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Residents shared their reactions and experiences regarding life during the energy crisis and the challenges faced by the population in Chisinau on Thursday.
Pavel Anton, who lives in Cahul, shared that ‘panic is felt’ by the people because they are worried about the lack of stability and rising prices. He noted that some are trying to switch to alternative heating.
“The situation is not very good in the republic. […] Today, people are already surviving; there is no [money] left even for food, not to mention medicine,” said the man.
Vladimir Pestushko from Chisinau believes that the Moldovan government ‘did not manage to come to an agreement with the Russian side in time.’
“It affects people extremely negatively, with wages, if the family is working, the wages of the husband and wife are close to the average, practically the salary of one of the family members has to be paid only for a communal apartment, only for gas,” added Pestushko.
On Monday, press secretary of the chairman of the board of Gazprom PJSC Sergei Kupriyanov said that the energy company would stop supplying gas to Moldova due to the violation of the contract by Chisinau if the republic does not repay the payment due on November 22 within 48 hours.
Later on Wednesday, Kupriyanov stated that Gazprom had responded to Moldova’s request not to stop gas supplies on the condition that the republic undertakes to pay off current payments on Friday, November 26.
On the same day, Moldovan Prime Minister Natalia Gavrilitsa called on parliament to approve amendments to the budget to allow the national energy company to pay off Gazprom.
In turn, Deputy Prime Minister of Moldova Andrei Spinu said that the government had taken all the necessary measures to ensure payments on debts on Friday.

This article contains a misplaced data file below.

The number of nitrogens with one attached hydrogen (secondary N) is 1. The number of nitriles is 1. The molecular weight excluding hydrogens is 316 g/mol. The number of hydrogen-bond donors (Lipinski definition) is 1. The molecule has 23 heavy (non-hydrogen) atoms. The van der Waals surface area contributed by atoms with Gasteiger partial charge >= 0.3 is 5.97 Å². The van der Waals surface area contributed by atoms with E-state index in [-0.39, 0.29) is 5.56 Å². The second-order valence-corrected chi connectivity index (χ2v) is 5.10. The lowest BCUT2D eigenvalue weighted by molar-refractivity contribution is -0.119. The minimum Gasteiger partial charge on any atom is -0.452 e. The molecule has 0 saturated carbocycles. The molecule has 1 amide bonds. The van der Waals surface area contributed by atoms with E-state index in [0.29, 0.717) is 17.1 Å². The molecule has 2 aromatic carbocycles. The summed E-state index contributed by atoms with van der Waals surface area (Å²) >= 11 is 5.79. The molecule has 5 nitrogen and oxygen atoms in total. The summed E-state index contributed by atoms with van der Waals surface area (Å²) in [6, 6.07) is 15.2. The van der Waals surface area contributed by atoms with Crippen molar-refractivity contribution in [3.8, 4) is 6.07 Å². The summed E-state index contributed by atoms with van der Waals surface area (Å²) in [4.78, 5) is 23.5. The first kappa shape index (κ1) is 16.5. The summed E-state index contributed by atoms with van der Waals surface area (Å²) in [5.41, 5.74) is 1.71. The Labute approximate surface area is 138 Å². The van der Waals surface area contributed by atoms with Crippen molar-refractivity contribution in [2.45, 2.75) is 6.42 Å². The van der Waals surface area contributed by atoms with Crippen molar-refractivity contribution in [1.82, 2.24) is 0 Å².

Earlier, Gazprom signed a contract on gas supplies with the Moldovan side for five years, subject to an audit of Moldovagaz’s debt in 2022.
It is reported that it is planned to be paid off within five years, subject to penalties.
SOT, Pavel Anton, Cahul resident (Russian): “There are big worries regarding the price increase, of course, the situation is not yet completely clear – whether everything [crisis] will stop there, so people are certainly trying to switch to some alternative pellet heating boilers, electric ones. The panic is felt.”
SOT Pavel Anton, Cahul resident (Russian): “The rise in gas prices will lead to a chain increase in the price of everything else – food, manufacturing, so the situation in the republic is not quite good.”
SOT Pavel Anton, Cahul resident (Russian): “I know that today people are surviving as it is, there is not enough [money] to buy food, and today almost a budget that adds up to an average of five or six thousand lei [250-300 EUR] in the Republic of Moldova just for heating says that people do not have [money] even for food, not to mention medicine.”
SOT Vladimir Pestushko, Chisinau resident (Russian): “I think that the whole problem related to the gas crisis lies with our government, since we could have managed to come to an agreement with the Russian side 30 times during the last time. According to my information, [Deputy Head of the Russian Presidential Administration Dmitry] Kozak came here even before the gas crisis, saying, “Moldovans, let’s sign a contract,” but no one moved then.”
SOT, Vladimir Pestushko, Chisinau resident (Russian): “It affects people extremely negatively, with salaries. If the family is working and the salary of husband and wife is close to the statistical average, practically the salary of one family member goes for utilities, for gas only.”
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Video ID: 20211125-049
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